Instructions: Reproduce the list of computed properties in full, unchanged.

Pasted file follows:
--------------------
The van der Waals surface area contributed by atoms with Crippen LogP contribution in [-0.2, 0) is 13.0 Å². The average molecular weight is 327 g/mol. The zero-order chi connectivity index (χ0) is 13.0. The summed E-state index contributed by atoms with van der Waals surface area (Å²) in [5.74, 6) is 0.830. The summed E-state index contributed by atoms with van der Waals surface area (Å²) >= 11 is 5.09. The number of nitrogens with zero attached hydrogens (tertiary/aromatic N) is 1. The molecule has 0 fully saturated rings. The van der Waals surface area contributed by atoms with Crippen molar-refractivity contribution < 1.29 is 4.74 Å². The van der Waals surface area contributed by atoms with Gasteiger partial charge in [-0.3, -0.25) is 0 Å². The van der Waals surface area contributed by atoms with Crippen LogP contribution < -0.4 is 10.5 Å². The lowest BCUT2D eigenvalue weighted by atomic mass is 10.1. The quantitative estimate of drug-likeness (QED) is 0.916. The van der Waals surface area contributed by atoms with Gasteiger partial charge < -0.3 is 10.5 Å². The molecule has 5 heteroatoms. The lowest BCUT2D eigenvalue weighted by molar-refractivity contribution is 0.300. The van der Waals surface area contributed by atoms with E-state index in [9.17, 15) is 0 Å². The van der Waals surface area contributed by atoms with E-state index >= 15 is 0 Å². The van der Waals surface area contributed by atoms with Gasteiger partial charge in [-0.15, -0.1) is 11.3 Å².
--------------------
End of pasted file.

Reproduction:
The van der Waals surface area contributed by atoms with Crippen LogP contribution in [-0.2, 0) is 13.0 Å². The average molecular weight is 327 g/mol. The zero-order chi connectivity index (χ0) is 13.0. The summed E-state index contributed by atoms with van der Waals surface area (Å²) in [5.74, 6) is 0.830. The summed E-state index contributed by atoms with van der Waals surface area (Å²) >= 11 is 5.09. The number of nitrogens with zero attached hydrogens (tertiary/aromatic N) is 1. The molecule has 0 fully saturated rings. The van der Waals surface area contributed by atoms with Crippen molar-refractivity contribution < 1.29 is 4.74 Å². The van der Waals surface area contributed by atoms with Gasteiger partial charge in [-0.3, -0.25) is 0 Å². The van der Waals surface area contributed by atoms with Crippen LogP contribution < -0.4 is 10.5 Å². The lowest BCUT2D eigenvalue weighted by atomic mass is 10.1. The quantitative estimate of drug-likeness (QED) is 0.916. The van der Waals surface area contributed by atoms with Gasteiger partial charge < -0.3 is 10.5 Å². The molecule has 5 heteroatoms. The lowest BCUT2D eigenvalue weighted by molar-refractivity contribution is 0.300. The van der Waals surface area contributed by atoms with E-state index in [9.17, 15) is 0 Å². The van der Waals surface area contributed by atoms with E-state index >= 15 is 0 Å². The van der Waals surface area contributed by atoms with Gasteiger partial charge in [-0.15, -0.1) is 11.3 Å².